Written by Elodie Arpa

Journalism is an integral part of our society’s democracy. In the last years, digitalisation and the use of the Internet have enabled more and more people to inform others independently and bring more transparency into their governmental politics. Needing no supplemental material other than their mobile phone, ordinary citizens and witnesses of exceptional events can now share their observations with the whole planet. Unfortunately, many governments regard these developments as a potential threat for their political agenda. As a consequence, reporters’  rights have been increasingly infringed.

This year more journalists have been put behind bars than ever before.

In fact, a total of 262 reporters have been jailed around the world, according to the Executive Director of the Committee to Protect Journalists (CPJ). As a response to the danger journalists are facing globally, the United Nations organised an event called “Press behind bars – Undermining Justice and Democracy” on the sidelines of the 73rd General Assembly.

During this conference Human Rights lawyer Amal Clooney and Reuter’s Editor in Chief Stephen Adler presented the case of Wa Lone and Soe Oo, two reporters from Myanmar, who were sentenced after having uncovered the massacre of ten Rohingyan men near the border to Bangladesh. Myanmar’s leader Aung San Suu Kyi, a Nobel Peace Prize winner who was herself imprisoned for voicing her opinion, could pardon the two journalists and thus abolish their seven-year sentence – which she has so far refused to do.

Authoritarian regimes and countries in a war or a crisis situation are not the only ones who attack the media. While North Korea and Venezuela would be typical examples of nations with little to no press freedom, leaders of Western nations also attack press freedoms. President Trump has repeatedly attacked established media such as CNN and individual journalists, and nationalist and far-right parties reject criticism by insulting newspapers and TV channels. These actions are serious: they undermine the public perception of the job of journalists.  A job that comes with little money, lots of sacrifices and in some cases life threats.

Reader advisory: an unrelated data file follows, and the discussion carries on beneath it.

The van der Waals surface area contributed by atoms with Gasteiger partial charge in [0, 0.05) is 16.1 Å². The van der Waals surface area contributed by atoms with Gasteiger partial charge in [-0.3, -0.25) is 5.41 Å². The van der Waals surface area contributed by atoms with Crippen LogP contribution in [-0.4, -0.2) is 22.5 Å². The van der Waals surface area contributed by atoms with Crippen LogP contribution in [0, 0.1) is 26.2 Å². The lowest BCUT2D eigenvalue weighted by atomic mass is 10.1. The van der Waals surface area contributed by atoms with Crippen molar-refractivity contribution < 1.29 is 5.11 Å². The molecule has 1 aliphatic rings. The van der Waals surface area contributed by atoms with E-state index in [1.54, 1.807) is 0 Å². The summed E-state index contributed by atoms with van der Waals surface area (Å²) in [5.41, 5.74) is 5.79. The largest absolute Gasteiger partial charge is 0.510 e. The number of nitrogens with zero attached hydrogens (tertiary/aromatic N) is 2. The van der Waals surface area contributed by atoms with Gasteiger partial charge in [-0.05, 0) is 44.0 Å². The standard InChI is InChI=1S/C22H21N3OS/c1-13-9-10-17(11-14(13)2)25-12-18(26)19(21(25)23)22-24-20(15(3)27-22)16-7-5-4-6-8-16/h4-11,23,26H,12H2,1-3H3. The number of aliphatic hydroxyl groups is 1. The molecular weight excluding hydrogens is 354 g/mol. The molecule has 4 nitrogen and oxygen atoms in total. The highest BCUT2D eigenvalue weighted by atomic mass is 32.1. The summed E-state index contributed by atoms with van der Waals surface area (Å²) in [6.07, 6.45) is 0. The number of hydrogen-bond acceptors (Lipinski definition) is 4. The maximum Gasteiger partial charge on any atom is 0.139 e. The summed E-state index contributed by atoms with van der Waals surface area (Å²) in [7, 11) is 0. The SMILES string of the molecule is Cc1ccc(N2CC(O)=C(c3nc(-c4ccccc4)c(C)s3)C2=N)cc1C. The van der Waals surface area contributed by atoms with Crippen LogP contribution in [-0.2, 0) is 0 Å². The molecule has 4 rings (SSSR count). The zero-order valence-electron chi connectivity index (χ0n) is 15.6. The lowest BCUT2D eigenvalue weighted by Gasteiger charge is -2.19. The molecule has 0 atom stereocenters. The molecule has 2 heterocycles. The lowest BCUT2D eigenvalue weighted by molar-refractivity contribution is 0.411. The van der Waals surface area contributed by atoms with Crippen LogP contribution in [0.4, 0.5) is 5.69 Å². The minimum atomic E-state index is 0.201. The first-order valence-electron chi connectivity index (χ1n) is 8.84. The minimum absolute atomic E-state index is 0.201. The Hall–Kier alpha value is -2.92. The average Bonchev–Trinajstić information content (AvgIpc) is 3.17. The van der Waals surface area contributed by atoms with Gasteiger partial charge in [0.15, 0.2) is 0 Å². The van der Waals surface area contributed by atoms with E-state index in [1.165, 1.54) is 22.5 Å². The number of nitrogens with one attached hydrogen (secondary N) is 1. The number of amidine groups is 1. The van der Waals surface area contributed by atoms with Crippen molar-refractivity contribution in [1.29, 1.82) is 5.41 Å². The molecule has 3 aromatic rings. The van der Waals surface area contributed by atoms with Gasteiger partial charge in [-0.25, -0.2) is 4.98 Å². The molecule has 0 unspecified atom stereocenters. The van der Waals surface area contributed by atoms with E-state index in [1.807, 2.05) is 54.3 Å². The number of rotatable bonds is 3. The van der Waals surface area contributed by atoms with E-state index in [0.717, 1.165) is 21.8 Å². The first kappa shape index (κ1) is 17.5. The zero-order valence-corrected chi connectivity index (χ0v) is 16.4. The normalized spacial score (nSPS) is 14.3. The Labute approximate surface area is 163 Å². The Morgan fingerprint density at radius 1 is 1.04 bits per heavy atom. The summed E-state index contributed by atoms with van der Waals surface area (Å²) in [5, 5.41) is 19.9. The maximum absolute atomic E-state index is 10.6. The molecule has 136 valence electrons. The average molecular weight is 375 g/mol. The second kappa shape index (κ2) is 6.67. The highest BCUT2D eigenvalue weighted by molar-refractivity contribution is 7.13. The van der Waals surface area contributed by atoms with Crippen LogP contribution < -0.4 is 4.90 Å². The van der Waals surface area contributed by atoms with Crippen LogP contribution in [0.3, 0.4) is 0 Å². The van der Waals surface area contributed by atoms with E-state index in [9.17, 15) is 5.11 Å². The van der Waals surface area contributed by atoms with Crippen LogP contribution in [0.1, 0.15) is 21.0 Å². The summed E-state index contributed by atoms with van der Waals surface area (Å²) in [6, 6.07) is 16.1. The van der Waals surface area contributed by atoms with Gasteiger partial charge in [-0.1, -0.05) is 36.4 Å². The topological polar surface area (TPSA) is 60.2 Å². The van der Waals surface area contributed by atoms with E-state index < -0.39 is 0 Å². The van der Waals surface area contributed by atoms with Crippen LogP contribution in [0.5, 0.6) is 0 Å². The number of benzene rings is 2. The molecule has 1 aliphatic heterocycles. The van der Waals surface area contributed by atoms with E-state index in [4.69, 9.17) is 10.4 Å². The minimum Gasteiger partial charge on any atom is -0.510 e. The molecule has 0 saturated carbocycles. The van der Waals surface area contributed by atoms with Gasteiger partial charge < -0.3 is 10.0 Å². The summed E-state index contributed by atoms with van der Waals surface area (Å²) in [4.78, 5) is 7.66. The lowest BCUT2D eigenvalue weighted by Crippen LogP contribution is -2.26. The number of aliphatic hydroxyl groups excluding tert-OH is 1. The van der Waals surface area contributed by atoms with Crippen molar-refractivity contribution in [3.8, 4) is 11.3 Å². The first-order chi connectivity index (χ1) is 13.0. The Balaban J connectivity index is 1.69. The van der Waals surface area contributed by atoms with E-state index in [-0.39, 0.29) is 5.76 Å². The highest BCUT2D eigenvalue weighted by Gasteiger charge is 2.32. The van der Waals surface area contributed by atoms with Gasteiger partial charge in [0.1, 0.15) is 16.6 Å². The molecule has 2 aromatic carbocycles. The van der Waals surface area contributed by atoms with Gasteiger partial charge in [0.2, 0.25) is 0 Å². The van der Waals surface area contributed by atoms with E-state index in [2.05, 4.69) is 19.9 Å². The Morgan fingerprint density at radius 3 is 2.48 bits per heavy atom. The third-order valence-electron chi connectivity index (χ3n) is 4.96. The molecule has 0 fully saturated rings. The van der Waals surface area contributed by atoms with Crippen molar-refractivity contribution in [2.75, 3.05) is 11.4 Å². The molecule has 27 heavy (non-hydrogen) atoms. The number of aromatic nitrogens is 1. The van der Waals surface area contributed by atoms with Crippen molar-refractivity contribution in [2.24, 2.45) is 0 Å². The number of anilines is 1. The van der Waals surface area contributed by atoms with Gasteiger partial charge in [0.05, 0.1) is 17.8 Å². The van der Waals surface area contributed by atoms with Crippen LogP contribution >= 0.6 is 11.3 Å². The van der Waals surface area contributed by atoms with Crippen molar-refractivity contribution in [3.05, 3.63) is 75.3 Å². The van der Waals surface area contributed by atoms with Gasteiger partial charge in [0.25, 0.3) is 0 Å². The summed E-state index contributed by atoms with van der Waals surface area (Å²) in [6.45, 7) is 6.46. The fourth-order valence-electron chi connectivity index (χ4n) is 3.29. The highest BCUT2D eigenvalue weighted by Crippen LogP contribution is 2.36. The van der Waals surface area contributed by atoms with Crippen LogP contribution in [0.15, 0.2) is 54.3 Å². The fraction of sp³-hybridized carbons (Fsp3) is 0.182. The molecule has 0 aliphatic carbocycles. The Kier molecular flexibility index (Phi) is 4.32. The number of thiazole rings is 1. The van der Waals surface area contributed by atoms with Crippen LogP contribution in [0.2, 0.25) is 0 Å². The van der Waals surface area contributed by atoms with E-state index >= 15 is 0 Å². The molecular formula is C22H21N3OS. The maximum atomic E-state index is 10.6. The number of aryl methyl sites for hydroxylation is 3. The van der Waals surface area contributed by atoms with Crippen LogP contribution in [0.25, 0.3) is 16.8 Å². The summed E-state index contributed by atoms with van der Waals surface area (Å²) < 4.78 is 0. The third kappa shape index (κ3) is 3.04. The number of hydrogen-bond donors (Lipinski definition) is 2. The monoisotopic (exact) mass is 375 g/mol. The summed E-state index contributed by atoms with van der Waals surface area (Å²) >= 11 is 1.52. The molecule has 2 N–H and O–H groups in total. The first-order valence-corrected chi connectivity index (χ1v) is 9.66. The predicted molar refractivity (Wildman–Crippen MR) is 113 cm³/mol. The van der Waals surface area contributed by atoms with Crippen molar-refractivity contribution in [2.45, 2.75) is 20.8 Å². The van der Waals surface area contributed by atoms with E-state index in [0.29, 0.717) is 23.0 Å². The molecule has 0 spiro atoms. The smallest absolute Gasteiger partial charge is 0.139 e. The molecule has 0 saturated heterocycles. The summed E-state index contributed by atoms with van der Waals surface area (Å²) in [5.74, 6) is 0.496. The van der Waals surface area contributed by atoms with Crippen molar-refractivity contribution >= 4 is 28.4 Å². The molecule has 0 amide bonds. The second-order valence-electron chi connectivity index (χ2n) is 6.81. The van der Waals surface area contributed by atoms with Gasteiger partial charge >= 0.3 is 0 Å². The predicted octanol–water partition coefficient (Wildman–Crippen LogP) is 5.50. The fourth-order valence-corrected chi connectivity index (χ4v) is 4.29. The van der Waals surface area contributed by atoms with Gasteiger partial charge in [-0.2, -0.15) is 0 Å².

Europe’s leading role in press freedom totters.

One could consider Europe a continent built on Enlightenment values of freedom of expression, a positive example others should aim to emulate. While it is true that some European countries such as Norway, Sweden, and the Netherlands are considered the most progressive countries in terms of press freedom, Europe as a whole dropped significantly on the World Press Freedom Index 2018, conducted by the organisation Reporters Without Borders. No other region in the world registered such a dramatic decline in this index

The murder of the Maltese journalist Daphne Caruana Galizia a year ago, followed by the killing of the Slovakian investigative reporter Jon Kuciak demonstrated that journalists covering corruption and other criminal activities concerning high politicians and business people are at risk.

But imprisonment and murder only show the tip of the iceberg. More and more politicians attack the media publically. The President of the Czech Republic, Milos Zeman, held up a replica gun marked “for journalists” in a press conference,  with no criminal or political repercussions. Unfortunately, statements like these have very much become part of everyday life on our continent with a growing number of leaders openly stating their wish for a censored press.

Lately, in a circular email sent to police spokesmen, the Austrian Ministry for Internal Affairs wrote that the police should restrain communication with critical media to a bare minimum. This statement began a nationwide discussion about the importance of press freedom, one of the main questions being: Does undermining press freedom start by governments systematically withholding crucial information?

The best way to fight censorship is to continue reporting nonetheless.

Increasing public awareness by spreading news about imprisoned or threatened journalists on social media can have a tremendous effect on politics. When an individual case gets international attention, it often leads to general debates about the importance of press freedom, putting political leaders under pressure to denounce censorship. After the email-affair in Austria, for instance, the national television channel hosted a discussion on this topic and several civil street protests, underlining the crucial role of the free press, have taken place. Other than that, there is little as powerful as journalists proceeding with their critical work besides potential threats and continuing to report constructively and openly about political events.

History has proven many times that freedom of expression is the cornerstone of democracy. Without journalists working to inform citizens and control those in power, each other of our fundamental rights – from the right to self-determination to the right to liberty – would be in great danger. Politicians attacking the media are trying to weaken not only journalists but anyone who does not agree with their actions. They are promoting authoritarian regimes we, as citizens of a united Europe,  never want to live in again.

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